Guess who said the following: “We have tried spending money. We are spending more than we have ever spent before and it does not work.” Was it Sarah Palin? Rush Limbaugh? Karl Rove?
Not even close. It was Henry Morgenthau, Secretary of the Treasury under Franklin D. Roosevelt and one of FDR’s closest advisers. He added, “after eight years of this Administration we have just as much unemployment as when we started. . . And an enormous debt to boot!”
This is just one of the remarkable and eye-opening facts in a must-read book titled “New Deal or Raw Deal?” by Professor Burton W. Folsom, Jr., of Hillsdale College.
Ordinarily, what happened in the 1930s might be something to be left for historians to be concerned about. But the very same kinds of policies that were tried— and failed— during the 1930s are being carried out in Washington today, with the advocates of such policies often invoking FDR’s New Deal as a model.
Franklin D. Roosevelt blamed the country’s woes on the problems he inherited from his predecessor, much as Barack Obama does today. But unemployment was 20 percent in the spring of 1939, six long years after Herbert Hoover had left the White House.
Whole generations have been “educated” to believe that the Roosevelt administration is what got this country out of the Great Depression. History text books by famous scholars like Arthur M. Schlesinger, Jr., of Harvard and Henry Steele Commager of Columbia have enshrined FDR as a historic savior of this country, and lesser lights in the media and elsewhere have perpetuated the legend.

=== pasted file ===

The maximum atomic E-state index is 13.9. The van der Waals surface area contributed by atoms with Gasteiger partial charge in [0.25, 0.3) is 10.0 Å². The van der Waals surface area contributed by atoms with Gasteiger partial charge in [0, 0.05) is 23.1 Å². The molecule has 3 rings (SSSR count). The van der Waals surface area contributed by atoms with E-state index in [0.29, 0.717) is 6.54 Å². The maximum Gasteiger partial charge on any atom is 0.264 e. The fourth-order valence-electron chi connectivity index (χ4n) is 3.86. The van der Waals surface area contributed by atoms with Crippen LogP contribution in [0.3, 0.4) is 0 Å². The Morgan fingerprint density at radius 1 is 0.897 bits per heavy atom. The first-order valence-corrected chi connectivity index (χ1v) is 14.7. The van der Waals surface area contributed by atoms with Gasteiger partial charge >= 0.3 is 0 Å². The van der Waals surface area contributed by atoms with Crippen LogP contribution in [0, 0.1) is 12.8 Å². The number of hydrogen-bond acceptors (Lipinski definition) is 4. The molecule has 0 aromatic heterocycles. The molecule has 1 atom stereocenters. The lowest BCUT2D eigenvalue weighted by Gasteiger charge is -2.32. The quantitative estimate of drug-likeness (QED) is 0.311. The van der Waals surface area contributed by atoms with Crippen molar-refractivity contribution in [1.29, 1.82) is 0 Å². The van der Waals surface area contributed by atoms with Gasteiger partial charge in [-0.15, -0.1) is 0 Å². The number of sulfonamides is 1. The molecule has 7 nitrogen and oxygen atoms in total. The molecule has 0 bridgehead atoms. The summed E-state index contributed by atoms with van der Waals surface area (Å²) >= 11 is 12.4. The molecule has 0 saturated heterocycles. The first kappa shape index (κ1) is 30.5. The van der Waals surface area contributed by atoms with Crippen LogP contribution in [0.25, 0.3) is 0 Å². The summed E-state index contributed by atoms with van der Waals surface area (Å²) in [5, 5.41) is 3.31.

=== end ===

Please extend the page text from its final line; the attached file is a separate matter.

Although Professor Schlesinger admitted that he had little interest in economics, that did not stop him from making sweeping statements about what a great economic achievement the New Deal was.
Professors Commager and Morris of Columbia likewise declared: “The character of the Republican ascendancy of the twenties had been pervasively negative; the character of the New Deal was overwhelmingly positive.” Anyone unfamiliar with the history of that era might never suspect from such statements that the 1920s were a decade of unprecedented prosperity and the 1930s were a decade of the deepest and longest-lasting depression in American history.